Sinusitis is an inflammation of the tissue lining the sinuses that causes swelling. It’s the area between your eyes and your cheekbones. Mucus builds up in this area, keeping the nose wet all of the time and keeping allergies, pollution, and dust at bay. These are referred to as “healthy sinuses.”
However, when these normally functioning sinuses become clogged with fluid, they become unhealthy. It begins to produce germs and produces a variety of illnesses. The common cold, nasal polyps, deviated septum in the nostrils, allergic rhinitis, and other diseases can all lead to sinusitis.
Acute Sinusitis –
Sinusitis is one of the most common diseases, as many people experience it at some point in their lives. A stuffed or runny nose for an extended period of time, loss of smell followed by cough and congestion, and facial pain and pressure are some of the most common symptoms of acute sinusitis. As a result, some people may experience fever, weariness, dental pain, and poor breath.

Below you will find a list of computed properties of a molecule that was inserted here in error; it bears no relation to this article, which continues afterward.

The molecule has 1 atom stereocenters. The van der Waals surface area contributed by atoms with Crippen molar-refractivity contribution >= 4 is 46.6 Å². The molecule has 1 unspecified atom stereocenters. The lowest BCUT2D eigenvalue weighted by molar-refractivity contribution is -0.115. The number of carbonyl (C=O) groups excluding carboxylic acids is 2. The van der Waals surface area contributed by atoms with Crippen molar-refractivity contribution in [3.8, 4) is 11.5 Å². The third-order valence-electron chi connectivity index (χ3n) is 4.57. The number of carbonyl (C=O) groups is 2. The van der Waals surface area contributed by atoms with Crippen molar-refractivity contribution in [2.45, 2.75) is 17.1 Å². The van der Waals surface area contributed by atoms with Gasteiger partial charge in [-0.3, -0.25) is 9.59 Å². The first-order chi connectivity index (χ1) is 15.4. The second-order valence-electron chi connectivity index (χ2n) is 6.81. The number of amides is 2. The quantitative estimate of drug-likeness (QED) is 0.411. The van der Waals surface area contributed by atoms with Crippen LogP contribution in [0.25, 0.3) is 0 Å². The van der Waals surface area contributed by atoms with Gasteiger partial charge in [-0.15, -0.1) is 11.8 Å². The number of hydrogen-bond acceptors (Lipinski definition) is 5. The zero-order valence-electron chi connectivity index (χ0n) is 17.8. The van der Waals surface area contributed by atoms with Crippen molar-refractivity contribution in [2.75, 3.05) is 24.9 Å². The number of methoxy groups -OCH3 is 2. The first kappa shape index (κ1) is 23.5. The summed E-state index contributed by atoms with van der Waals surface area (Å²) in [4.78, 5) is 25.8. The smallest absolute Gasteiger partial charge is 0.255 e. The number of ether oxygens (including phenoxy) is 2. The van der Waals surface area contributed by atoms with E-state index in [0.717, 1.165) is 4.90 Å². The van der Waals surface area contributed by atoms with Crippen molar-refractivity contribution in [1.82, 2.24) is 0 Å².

If you have two or more symptoms, as well as a thick, yellow or green nasal discharge, you should see a doctor right away and begin a full course of medical therapy.
Chronic Sinusitis –
It is not extremely terrible until the patient’s condition becomes chronic and unbearable. When a problem persists for more than 12 weeks, it is classified as chronic. Fullness and congestion in the face, nasal blockage, pus in the cavities, fever and discolored post-nasal drainage, tooth pain, and persistent exhaustion are some of the symptoms of chronic sinusitis.
Other factors may also contribute to the persistence of these symptoms. To be sure, we need to consult a doctor to determine whether it is sinusitis or not, and then start taking the medication advised.